The Trustworthiness of God – Psalm 62 – 22 March 2020
This is the first message in a series recorded during the coronavirus lockdown in spring of 2020. Although at this time, the formal lockdown had not begun, churches had been asked to stop meeting by the government and to move “online.”
Here is the video (recorded in my office as I was still allowed to use the church facilities at that time):
If you prefer to read, my notes are below. They are not verbatim, and are not always complete sentences, but are a slightly extended version of the notes I preach from.
Welcome to the first online Sunday sermon. One of our members sent a text yesterday that said: “We have to practice social distancing between worshippers but there’s no distancing from Our Father, with His Son or with the Holy Spirit.” We are able to worship the Living God wherever we are, and He is with us.
Let’s hear the word of the Lord in Psalm 62. I’m reading from the English Standard Version. If you haven’t got this, it is free online. Go to biblegateway.com and search for ESV, or go to http://www.esv.org.
Faced with a crisis of monumental proportions. We are living in troubled times. The things that we used to think of as normal are disappearing and people are filled with fear.
Where do we stand as believers in the middle of this? If we say we know Christ, what is it that makes us different from those around us?
The key difference is where we place our trust. Many people are trusting hand gel, or being able to stockpile food to get them through the crisis. Others are trusting the politicians to provide solutions through stopping all interaction among people. Others are hoping that the medical profession will come up with a solution.
Where is your trust? Psalm 62:8 say, “Trust in Him at all times, O people.” That is, trust in the Lord.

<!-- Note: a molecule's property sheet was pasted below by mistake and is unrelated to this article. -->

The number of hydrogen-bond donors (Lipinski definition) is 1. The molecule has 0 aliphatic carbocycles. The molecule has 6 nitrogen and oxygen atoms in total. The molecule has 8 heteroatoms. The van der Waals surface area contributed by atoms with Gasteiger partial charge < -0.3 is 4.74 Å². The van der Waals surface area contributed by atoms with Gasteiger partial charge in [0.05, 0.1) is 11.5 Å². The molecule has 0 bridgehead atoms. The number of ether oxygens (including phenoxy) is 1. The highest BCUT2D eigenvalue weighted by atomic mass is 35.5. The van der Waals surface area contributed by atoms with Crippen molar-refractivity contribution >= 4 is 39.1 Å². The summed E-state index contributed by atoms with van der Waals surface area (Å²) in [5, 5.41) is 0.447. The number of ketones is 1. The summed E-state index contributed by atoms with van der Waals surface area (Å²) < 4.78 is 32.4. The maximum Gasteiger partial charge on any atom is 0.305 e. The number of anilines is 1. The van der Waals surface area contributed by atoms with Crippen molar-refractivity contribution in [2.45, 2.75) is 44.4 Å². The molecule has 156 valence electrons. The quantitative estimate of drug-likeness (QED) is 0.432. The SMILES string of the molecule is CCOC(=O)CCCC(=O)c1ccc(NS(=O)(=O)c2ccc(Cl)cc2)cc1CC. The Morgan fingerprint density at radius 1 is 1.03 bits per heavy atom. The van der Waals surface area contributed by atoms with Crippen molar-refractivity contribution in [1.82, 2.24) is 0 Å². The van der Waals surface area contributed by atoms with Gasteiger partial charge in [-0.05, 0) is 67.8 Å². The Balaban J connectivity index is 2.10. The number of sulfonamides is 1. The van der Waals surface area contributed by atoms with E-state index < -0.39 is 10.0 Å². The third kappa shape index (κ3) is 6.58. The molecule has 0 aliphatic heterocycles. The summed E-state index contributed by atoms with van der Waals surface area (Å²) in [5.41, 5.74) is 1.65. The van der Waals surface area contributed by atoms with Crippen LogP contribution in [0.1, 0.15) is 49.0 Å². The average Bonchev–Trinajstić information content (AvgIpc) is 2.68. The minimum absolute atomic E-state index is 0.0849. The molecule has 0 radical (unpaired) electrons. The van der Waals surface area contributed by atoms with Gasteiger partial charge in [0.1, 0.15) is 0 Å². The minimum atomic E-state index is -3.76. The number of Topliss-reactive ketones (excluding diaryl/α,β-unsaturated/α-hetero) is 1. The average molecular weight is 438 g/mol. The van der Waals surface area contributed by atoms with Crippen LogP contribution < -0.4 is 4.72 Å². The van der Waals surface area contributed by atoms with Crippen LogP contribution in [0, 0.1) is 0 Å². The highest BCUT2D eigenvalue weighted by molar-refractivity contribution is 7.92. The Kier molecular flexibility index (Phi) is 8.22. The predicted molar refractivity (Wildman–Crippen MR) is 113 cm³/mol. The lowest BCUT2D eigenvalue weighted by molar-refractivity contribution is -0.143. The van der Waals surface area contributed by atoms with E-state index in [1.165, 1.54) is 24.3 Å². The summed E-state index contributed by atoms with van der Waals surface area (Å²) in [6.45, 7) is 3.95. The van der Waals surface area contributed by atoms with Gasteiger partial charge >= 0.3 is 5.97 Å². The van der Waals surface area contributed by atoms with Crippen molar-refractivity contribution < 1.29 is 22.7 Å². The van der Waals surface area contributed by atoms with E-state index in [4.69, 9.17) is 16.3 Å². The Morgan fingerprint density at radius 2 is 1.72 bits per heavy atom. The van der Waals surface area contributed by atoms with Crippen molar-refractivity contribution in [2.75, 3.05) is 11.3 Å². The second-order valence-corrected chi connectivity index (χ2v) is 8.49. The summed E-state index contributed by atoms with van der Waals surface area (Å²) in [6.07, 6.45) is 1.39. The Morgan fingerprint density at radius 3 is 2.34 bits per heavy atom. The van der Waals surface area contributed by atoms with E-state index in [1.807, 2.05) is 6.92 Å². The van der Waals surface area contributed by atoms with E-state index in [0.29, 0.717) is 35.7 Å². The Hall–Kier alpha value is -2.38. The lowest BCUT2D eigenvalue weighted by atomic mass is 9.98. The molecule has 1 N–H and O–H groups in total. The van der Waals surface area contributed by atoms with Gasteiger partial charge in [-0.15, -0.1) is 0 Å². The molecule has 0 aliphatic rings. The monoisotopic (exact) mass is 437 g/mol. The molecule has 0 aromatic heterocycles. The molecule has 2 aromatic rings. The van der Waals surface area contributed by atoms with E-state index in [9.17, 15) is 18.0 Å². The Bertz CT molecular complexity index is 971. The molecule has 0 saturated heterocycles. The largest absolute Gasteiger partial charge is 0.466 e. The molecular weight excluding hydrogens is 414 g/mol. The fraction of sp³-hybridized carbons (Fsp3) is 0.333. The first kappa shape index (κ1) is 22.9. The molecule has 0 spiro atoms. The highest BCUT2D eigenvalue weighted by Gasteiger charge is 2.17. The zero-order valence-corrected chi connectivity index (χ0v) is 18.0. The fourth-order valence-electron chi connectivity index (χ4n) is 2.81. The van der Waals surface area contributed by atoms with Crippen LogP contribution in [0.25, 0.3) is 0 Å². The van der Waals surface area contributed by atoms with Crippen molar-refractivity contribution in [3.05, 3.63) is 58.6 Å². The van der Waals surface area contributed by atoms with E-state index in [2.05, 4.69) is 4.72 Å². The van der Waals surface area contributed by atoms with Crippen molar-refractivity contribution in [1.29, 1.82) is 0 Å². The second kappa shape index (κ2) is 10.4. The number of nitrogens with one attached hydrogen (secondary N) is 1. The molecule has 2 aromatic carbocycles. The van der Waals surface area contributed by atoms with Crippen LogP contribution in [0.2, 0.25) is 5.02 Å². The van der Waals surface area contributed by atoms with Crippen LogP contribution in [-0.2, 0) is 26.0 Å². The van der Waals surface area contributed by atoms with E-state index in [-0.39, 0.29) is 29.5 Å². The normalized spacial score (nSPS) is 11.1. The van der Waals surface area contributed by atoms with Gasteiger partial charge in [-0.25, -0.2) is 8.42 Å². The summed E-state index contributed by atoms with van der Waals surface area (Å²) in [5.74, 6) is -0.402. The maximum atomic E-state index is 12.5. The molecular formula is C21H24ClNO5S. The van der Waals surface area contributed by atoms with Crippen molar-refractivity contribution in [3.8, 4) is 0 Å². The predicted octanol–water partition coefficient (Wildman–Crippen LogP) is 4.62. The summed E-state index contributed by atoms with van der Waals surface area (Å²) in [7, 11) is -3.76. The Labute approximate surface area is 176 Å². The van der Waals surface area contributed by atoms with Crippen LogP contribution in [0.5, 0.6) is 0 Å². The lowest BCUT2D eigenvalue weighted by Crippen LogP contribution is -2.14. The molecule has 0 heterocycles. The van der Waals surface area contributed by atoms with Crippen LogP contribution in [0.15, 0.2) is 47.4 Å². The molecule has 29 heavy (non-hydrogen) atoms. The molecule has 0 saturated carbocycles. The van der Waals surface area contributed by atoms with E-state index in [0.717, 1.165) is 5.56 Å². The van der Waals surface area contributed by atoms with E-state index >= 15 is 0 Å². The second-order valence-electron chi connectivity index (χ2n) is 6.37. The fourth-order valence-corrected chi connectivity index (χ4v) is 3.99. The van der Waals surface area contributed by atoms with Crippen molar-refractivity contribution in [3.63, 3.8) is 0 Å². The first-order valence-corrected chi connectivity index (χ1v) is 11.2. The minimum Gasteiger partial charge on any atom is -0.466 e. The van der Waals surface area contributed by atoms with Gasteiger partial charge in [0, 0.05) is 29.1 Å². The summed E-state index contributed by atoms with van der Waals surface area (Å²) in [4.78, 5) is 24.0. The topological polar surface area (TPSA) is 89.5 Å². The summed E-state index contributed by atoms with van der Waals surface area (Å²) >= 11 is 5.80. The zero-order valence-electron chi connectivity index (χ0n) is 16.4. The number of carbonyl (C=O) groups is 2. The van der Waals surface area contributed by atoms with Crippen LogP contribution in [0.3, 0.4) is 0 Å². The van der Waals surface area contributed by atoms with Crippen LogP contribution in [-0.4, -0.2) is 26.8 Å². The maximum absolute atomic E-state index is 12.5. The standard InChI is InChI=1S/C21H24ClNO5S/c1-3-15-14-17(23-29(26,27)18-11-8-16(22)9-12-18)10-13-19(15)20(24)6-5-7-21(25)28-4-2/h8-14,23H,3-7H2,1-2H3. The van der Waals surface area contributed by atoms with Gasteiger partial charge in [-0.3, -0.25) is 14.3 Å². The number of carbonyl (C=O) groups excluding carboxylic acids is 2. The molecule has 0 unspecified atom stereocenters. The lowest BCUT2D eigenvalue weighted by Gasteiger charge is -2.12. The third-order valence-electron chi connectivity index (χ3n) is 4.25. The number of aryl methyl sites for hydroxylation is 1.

The Lord is able to use the medical profession, politicians and even our own hygiene, but one of the marks of a Christian is that our trust is not in these things, but in Him.
But, when the crisis is great, we find it hard. For this reason, we’re starting a short series of sermons called “Trusting God in Troubled Times.”
Today we’re going to look at why we should trust God. The answer: He is trustworthy. This psalm encourages us to trust Him. So let’s look at it together.
I) The challenge (v1a)
“For God alone my soul waits in silence.”
What are you talking about? What are you thinking about? Is your mind and heart filled with “what if?” and with concern for yourself and your family?
At times of trouble, we find it so hard to be silent. And, even if our mouths are silent, we find it so hard to be at rest within our souls.
Yet this is the testimony of David, the author of this psalm, that his soul – his innermost being – is waiting quietly for God to act. In other words, he is not agitated, but he is resting in quiet trust in the Lord. That is a huge challenge to us as we face circumstances that we have never faced before.
You might think, “it is all very well for David, he’s not facing what we’re facing.” But, look at verses 3-4. We’re not told exactly what David is going through, but these verses show us that he is facing serious trouble. It looks like he is under constant attack:
- It’s been going on for a long time (“how long…” v3).
- It is overwhelming; the attack feels like a constant battering, like someone knocking down a fence (v3).
- It’s pulling him down (v4). It seems like that people didn’t want David to be king. Perhaps this was when his son, Absalom tried to remove him from the throne.
- He is being lied about (“they take pleasure in falsehood”, v4).
- He is being lied to – people are saying good things to his face, but inwardly they are cursing him.
Although what David was facing was different to us, there are similarities: we can feel overwhelmed, and uncertain, and wonder, “how long?”
Trouble can take many different forms, but the challenge and the need for us is to be able to trust the Lord.
Notice the way David trusts:
- It is exclusive : for God alone. We’re not simply waiting for the government or scientists to do something; the focus of our trust needs to be Him, who is the Maker of heaven and earth and the Giver of wisdom and ability to government and science. Later in the psalm (verse 9), David speaks of the emptiness of human strength, and the foolishness of seeking (either by honest or dishonest means) riches (v10). Human strength and human riches will not provide deliverance. We need the Lord.
- It is patient : he waits. He is also trusting the Lord for His timing.
II) The basis of trust – who He is
He is Rock (v2). He is a place of safety, protection. In Him is security. Many of the pictures in these verses emphasise the security that is found in Him. A rock is also solid and unchanging. So is the Lord.